Charlie is almost five now. Sometimes I can’t believe that he is so old already. Where is my little puppy?! In truth, I’m looking back at his puppyhood with rose-tinted glasses; he was an absolute shit for the first 18 months or so of his life. And now, he’s not the only dog in the household (although if you ask him, he’s still the top dog).
Zero to One
Even before Charlie, I’d always pictured myself in the future having multiple dogs. Dogs are inherently social creatures, and while they’re usually perfectly happy with the company of humans, having dog companions of their own always seemed to make sense to me. However, after adopting Charlie, that seemed like such a daunting ask. He was a lot of hard work, and while that is paying dividends now (I am still constantly amazed at what a fantastic dog he is), for a long while I couldn’t have even imagined a second dog. It felt like treading water at times just keeping up with one Charlie; there was absolutely no way I could have adopted a second.
As it turned out, my second dog came as part of a package deal. My fiancée Danny and I met each other in January 2018, a little before Charlie’s second birthday, and in truth the predominant reason each of us swiped right was the pictures of our respective dogs.
Danny had a little 10-month-old cockapoo called Sid; the dogs accompanied us on our first date to Piecebox, a cute little dog-friendly cafe in Polwarth, for breakfast. It would be fair to say that Charlie wasn’t immediately taken with Sid, spending most of the date under the table growling at her whenever she tried to play with him, but they got on well enough in the park and on walks that they soon became… well, friends may be stretching it, but he would happily tolerate her presence in small doses at least. And she adored him, and to this day still craves his love and attention.
She’s a very sweet girl, and after something of a rocky start at the beginning of our relationship, we are now best friends (although I do have to reassure Charlie that he’s still my number one). She joins us for canicross, and we have a weekly run together along what I now call The Sid Route, a 5.5km out-and-back run along the canal, with a lap of Redhall Park at the turnaround. While she is never going to have the attentiveness and obedience that Charlie does, she has grown into a reasonably-well-behaved dog, who loves a cuddle and is always happy to make new friends (two- or four-legged alike).
And then for a couple of years, it was the four of us, two humans and two dogs. Danny and I had long talked about adopting a third dog, although we’d always said that we would wait until we got a new place of our own (a second-floor flat is fine, but not ideal, for multiple dogs to be running around in). We also said that our next dog would find us, we didn’t need to go looking, and as it turned out, that is exactly how we came to adopt Harry.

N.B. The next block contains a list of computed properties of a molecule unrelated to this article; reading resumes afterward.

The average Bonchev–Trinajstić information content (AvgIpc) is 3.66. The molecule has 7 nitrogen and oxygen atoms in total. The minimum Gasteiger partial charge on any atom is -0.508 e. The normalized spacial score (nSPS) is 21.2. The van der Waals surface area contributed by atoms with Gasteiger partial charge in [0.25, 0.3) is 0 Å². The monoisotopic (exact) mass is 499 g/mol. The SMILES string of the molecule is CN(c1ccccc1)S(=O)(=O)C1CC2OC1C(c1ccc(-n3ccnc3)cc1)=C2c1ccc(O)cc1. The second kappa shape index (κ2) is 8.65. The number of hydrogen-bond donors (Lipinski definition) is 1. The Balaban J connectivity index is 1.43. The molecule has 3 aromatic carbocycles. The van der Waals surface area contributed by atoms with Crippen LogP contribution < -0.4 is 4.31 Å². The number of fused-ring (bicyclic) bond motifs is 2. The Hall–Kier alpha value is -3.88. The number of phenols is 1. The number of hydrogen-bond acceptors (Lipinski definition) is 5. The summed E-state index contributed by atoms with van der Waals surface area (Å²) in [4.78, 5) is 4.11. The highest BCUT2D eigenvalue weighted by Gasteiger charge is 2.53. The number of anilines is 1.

In early December, Danny received an email sent to a mailing list from her old job out at Roslin. A five-year-old Bedlington Terrier was needing a new home, did anyone know anyone who might be able to look after him? Danny and I looked at each other, and at the pictures of the serious-faced, curly-haired, grey dog in the email attachments, and agreed that we’d reach out and arrange a meeting with him. Naturally, we would only be able to keep him if Charlie and Sid approved, so we set up an introduction one Friday night a few weeks before Christmas. Poor Harry was very confused and overwhelmed by the situation, but Sid and Charlie seemed to quite like him, so we agreed that he could spend the night to see how he settled.
And then, that was that; aside from dropping off his bed and a toy the following day, Harry’s old owners left him with us forever. To his credit, he has settled exceptionally well; we still have some issues we’re working through with excessive barking, but he has fitted in quite perfectly with our little pack.
What a bonny little pack
I suspect that Harry won’t be the last dog we adopt. Danny and I are planning to move out of the city in the next year or so, hopefully to a place big enough that we can comfortably have more dogs. More than four may be a stretch, especially when it comes to travelling to and from the city (we aren’t leaving Edinburgh completely), but I could definitely see us with another addition to the pack in a couple of years. Charlie will be getting older by then, and will definitely be pack leader, but as long as he is happy and knows that he will always be my boy, everything will continue to be just fine.